Ultimately, if you are returning to work, expecting the unexpected is the best policy. That might mean feeling less okay than you were anticipating, but it could also mean coping far better than you thought you would. By being honest with yourself and those around you, you can reduce the stress around a return to work, and lighten the emotional burden you might be carrying.

Don’t be distracted by people’s opinions

Of course, this is not to say that the feelings of your co-workers and managers don’t matter in the face of your own struggles. It is important to keep yourself in check, and remember that just because you are experiencing feelings of anger or stress during your grieving process, taking it out on those around you is not only unfair, but may result in consequences for you professionally.

Remember that during the grieving process, it’s likely that everyone around you will have an opinion, even though they are not the ones experiencing the grief themselves. Often, this will come from a place of good intentions. Co-workers may attempt to comfort you and offer unsolicited advice in the hopes that it may make your return to work easier, even though what they are saying makes you unintentionally uncomfortable.

On rare occasions, these opinions can come from a place of judgement, and people can feel entitled to comment on whether or not you are grieving in the “right way”: that you’re looking too happy or too sad, oversharing or even not sharing enough. If this is the case and is impacting your ability to cope at work, don’t hesitate to speak to a manager, an HR advisor, or even to the individual themselves. 

Being mindful of others is important, even when you are grieving, but putting your own best interests first means that you will be taking good care of yourself and at your own pace. Do not feel pressured or guilted by colleagues into performing a version of grief that they feel is appropriate – and don’t feel bad about taking time off if this prospect worries you.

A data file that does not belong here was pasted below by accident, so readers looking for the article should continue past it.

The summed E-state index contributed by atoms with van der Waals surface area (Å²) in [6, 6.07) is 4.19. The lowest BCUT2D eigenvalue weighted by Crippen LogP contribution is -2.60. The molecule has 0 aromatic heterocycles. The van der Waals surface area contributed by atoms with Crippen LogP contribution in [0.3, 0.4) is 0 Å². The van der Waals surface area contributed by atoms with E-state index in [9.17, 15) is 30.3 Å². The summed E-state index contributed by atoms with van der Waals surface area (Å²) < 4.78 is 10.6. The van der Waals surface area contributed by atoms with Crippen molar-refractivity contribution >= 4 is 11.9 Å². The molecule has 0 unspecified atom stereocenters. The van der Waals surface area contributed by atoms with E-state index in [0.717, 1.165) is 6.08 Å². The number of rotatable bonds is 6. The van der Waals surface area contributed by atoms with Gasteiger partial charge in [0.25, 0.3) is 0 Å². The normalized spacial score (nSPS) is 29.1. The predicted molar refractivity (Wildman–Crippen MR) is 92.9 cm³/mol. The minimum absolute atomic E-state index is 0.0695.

Communicate with your employer 

Communicating with your colleagues is helpful to establish boundaries and make your wishes known, but communicating with your employer is even more vital. It may not be easy approaching your boss during such a difficult time, but they are the ones capable of making sure your work environment is as bearable as possible while you process your grief. 

For example, if your employer is made aware of your personal situation, they may be able to make allowances for you to take more frequent breaks if you feel under stress or pressure; a sort of emotional “time out” during your work day. They may also choose to allocate part of your workload to other people if you feel you need an adjustment period to begin with. 

In some cases – and depending on your industry -your employer may even allow you to work from home, at least on certain days of the week. This would mean you are still occupied with a task, but do not have to face the entire workforce if you do not feel up to it. 

Even if your boss cannot make those allowances for you, having a conversation with them will still benefit you. You’re bound to have days that are worse than others, or moments when you might snap or cry for no reason. In knowing about your grief, your employer is far better prepared to accommodate and deal with this, ensuring that the business is not affected and you are not reprimanded in any way. 


Managing grief in the workplace can be an emotional minefield. After all, the workplace is an environment in which we spend a considerable amount of time every week. Despite the fact that we may see some of our colleagues more often than our spouses or friends, there is still a professional distance that does not always make emotional matters easy to navigate. 

This, coupled with the toll that grief can take on our mind and body, makes for a challenging transition back to normal everyday life. Take this process at your own pace and do not compare your needs to others. By being mindful of your own needs and figuring out what processes your work has in place to support you, your transition to everyday life can hopefully be as smooth as possible.